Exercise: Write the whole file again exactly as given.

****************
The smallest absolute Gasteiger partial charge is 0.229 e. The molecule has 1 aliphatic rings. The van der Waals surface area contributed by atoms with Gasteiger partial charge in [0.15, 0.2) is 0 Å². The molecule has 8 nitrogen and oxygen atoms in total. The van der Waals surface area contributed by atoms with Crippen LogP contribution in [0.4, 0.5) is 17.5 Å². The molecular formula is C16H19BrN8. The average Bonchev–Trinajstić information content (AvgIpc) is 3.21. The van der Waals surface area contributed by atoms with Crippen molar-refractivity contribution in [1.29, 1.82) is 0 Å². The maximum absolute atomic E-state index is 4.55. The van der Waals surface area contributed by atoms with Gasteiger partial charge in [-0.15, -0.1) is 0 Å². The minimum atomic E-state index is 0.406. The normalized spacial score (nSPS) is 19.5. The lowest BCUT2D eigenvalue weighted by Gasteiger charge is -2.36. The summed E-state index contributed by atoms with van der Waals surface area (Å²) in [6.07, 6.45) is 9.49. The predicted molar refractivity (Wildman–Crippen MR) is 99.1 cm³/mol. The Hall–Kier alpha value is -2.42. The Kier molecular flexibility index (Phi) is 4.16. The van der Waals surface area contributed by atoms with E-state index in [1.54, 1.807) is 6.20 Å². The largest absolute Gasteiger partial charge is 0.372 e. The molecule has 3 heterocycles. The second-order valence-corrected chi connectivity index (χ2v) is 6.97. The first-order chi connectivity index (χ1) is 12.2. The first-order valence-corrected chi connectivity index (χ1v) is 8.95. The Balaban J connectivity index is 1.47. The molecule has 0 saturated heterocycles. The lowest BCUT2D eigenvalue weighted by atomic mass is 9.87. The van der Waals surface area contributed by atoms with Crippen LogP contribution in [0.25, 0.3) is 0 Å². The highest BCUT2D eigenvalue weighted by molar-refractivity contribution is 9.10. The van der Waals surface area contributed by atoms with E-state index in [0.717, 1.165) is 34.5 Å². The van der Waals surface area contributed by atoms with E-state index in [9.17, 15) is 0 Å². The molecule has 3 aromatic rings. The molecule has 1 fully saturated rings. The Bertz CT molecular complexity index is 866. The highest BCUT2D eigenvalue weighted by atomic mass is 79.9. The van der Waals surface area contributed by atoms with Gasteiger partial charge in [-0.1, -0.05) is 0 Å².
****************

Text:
The smallest absolute Gasteiger partial charge is 0.229 e. The molecule has 1 aliphatic rings. The van der Waals surface area contributed by atoms with Gasteiger partial charge in [0.15, 0.2) is 0 Å². The molecule has 8 nitrogen and oxygen atoms in total. The van der Waals surface area contributed by atoms with Crippen LogP contribution in [0.4, 0.5) is 17.5 Å². The molecular formula is C16H19BrN8. The average Bonchev–Trinajstić information content (AvgIpc) is 3.21. The van der Waals surface area contributed by atoms with Crippen molar-refractivity contribution in [1.29, 1.82) is 0 Å². The maximum absolute atomic E-state index is 4.55. The van der Waals surface area contributed by atoms with Gasteiger partial charge in [-0.15, -0.1) is 0 Å². The minimum atomic E-state index is 0.406. The normalized spacial score (nSPS) is 19.5. The lowest BCUT2D eigenvalue weighted by Gasteiger charge is -2.36. The summed E-state index contributed by atoms with van der Waals surface area (Å²) in [6.07, 6.45) is 9.49. The predicted molar refractivity (Wildman–Crippen MR) is 99.1 cm³/mol. The Hall–Kier alpha value is -2.42. The Kier molecular flexibility index (Phi) is 4.16. The van der Waals surface area contributed by atoms with E-state index in [1.54, 1.807) is 6.20 Å². The largest absolute Gasteiger partial charge is 0.372 e. The molecule has 3 heterocycles. The second-order valence-corrected chi connectivity index (χ2v) is 6.97. The first-order chi connectivity index (χ1) is 12.2. The first-order valence-corrected chi connectivity index (χ1v) is 8.95. The Balaban J connectivity index is 1.47. The molecule has 0 saturated heterocycles. The lowest BCUT2D eigenvalue weighted by atomic mass is 9.87. The van der Waals surface area contributed by atoms with Crippen LogP contribution in [0.25, 0.3) is 0 Å². The highest BCUT2D eigenvalue weighted by molar-refractivity contribution is 9.10. The van der Waals surface area contributed by atoms with E-state index in [0.717, 1.165) is 34.5 Å². The van der Waals surface area contributed by atoms with E-state index in [9.17, 15) is 0 Å². The molecule has 3 aromatic rings. The molecule has 1 fully saturated rings. The Bertz CT molecular complexity index is 866. The highest BCUT2D eigenvalue weighted by atomic mass is 79.9. The van der Waals surface area contributed by atoms with Gasteiger partial charge in [-0.1, -0.05) is 0 Å².